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Airline censors access to gay sites

Airline censors access to gay sites

Porter says it's not targeting sexual minorities

UPDATE: 9 MARCH 2012 – In August of 2011 Xtra published a story about how internet users were prevented from accessing gay news sites via the passenger wi-fi service at the Ottawa airport. Read it here. The story details how we re-visited the Porter lounge at Billy Bishop Toronto City Airport then, and found no websites, gay or otherwise, were blocked from access via public wi-fi.

25 SEPTEMBER 2008 - Porter Airlines is censoring access to gay and lesbian websites on its passenger courtesy computers.

The airline — which operates out of the Toronto Island airport — offers free computer and internet access in its passenger lounge. However passengers using the computers are unable to access sites with queer content, including Xtra.ca, or to search for sites using phrases like "gay Pride."

"I was surprised that Porter would set those blocks," says Lynn Pyke, a Toronto corporate manager. "Intentional or not it's homophobic. Lots of gays and lesbians and not homophobic people are flying Porter."

Pyke was flying Porter to Ottawa on Aug 15 when her flight was delayed by weather.

"There's no bar," she says. "I was looking for something to do. I knew that Ottawa Pride was the next week. I googled something as simple as 'lesbian Pride event Ottawa.' It wouldn't even conduct the search."

Attempts by Xtra on Sep 22 to conduct similar searches met with the same result on one computer, although another computer offered no restrictions. The one computer was unable to access Xtra.ca, Squirt.org (a cruising website run by Pink Triangle Press — the publisher of Xtra — which also allows users to access gay porn) or to search for "gay Pride."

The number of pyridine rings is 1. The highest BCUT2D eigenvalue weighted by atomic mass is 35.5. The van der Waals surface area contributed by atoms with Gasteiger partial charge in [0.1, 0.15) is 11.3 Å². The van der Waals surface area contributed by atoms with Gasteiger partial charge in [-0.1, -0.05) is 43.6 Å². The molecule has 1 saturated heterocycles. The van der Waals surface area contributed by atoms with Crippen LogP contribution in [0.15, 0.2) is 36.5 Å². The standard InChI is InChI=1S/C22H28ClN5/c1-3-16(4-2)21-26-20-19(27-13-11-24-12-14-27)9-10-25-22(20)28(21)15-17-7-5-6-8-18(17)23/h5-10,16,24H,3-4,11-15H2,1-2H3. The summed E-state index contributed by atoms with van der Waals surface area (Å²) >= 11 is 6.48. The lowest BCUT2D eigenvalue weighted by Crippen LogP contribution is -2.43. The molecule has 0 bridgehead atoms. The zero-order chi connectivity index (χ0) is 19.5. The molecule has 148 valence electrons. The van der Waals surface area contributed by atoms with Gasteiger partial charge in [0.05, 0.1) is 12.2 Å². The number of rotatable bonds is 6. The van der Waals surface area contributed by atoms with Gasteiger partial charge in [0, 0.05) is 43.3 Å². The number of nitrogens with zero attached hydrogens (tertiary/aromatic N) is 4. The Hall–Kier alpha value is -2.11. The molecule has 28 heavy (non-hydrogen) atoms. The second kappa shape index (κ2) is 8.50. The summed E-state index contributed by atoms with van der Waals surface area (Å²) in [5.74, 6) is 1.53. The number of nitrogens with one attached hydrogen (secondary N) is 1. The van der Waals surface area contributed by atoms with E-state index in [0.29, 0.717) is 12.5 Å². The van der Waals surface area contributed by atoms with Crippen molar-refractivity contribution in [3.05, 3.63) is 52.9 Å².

A wireless laptop was able to access all sites.

Brad Cicero, Porter's manager of communications and public affairs, says the censorship is unintentional.

"I hope people understand there's no attempt to prevent access to any reasonable content," he says. "There's certainly no intention to block out a certain segment of sites: gay, lesbian or otherwise."

Cicero says Porter is using the parental controls that come built into its Mac computers.

"We have to turn them on so we have some level of security but it's at a higher setting than we would like."

Cicero says he's heard complaints about people unable to access social networking sites or daily newspapers. He says Porter wants to institute a system it can control itself, although he couldn't specify what settings would be used.

"They're working on this now," he says. "We're looking to have the security level at a network level rather than a device setting. They've been discussing it for a little while."

Nart Villeneuve, a research fellow at the University of Toronto's Citizen Lab — which has done work with Chinese bloggers and dissidents on how to avoid internet censorship — says parental controls often automatically censor gay sites.